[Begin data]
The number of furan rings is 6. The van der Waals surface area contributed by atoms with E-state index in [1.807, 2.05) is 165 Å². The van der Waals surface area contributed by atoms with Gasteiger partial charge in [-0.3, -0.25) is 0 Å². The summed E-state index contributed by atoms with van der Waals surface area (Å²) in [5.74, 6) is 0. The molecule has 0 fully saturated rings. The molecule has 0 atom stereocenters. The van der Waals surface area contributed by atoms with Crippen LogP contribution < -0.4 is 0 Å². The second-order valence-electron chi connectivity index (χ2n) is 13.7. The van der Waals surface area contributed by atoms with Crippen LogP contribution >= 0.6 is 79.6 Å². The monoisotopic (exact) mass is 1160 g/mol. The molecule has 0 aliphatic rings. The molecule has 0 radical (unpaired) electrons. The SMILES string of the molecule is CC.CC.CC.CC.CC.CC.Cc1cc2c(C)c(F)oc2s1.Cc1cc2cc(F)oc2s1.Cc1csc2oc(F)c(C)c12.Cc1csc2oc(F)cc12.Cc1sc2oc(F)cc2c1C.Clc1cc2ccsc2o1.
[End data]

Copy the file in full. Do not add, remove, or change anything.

The number of furan rings is 6. The van der Waals surface area contributed by atoms with E-state index in [1.807, 2.05) is 165 Å². The van der Waals surface area contributed by atoms with Gasteiger partial charge in [-0.3, -0.25) is 0 Å². The summed E-state index contributed by atoms with van der Waals surface area (Å²) in [5.74, 6) is 0. The molecule has 0 fully saturated rings. The molecule has 0 atom stereocenters. The van der Waals surface area contributed by atoms with Crippen LogP contribution < -0.4 is 0 Å². The second-order valence-electron chi connectivity index (χ2n) is 13.7. The van der Waals surface area contributed by atoms with Crippen LogP contribution >= 0.6 is 79.6 Å². The monoisotopic (exact) mass is 1160 g/mol. The molecule has 0 aliphatic rings. The molecule has 0 radical (unpaired) electrons. The SMILES string of the molecule is CC.CC.CC.CC.CC.CC.Cc1cc2c(C)c(F)oc2s1.Cc1cc2cc(F)oc2s1.Cc1csc2oc(F)c(C)c12.Cc1csc2oc(F)cc12.Cc1sc2oc(F)cc2c1C.Clc1cc2ccsc2o1.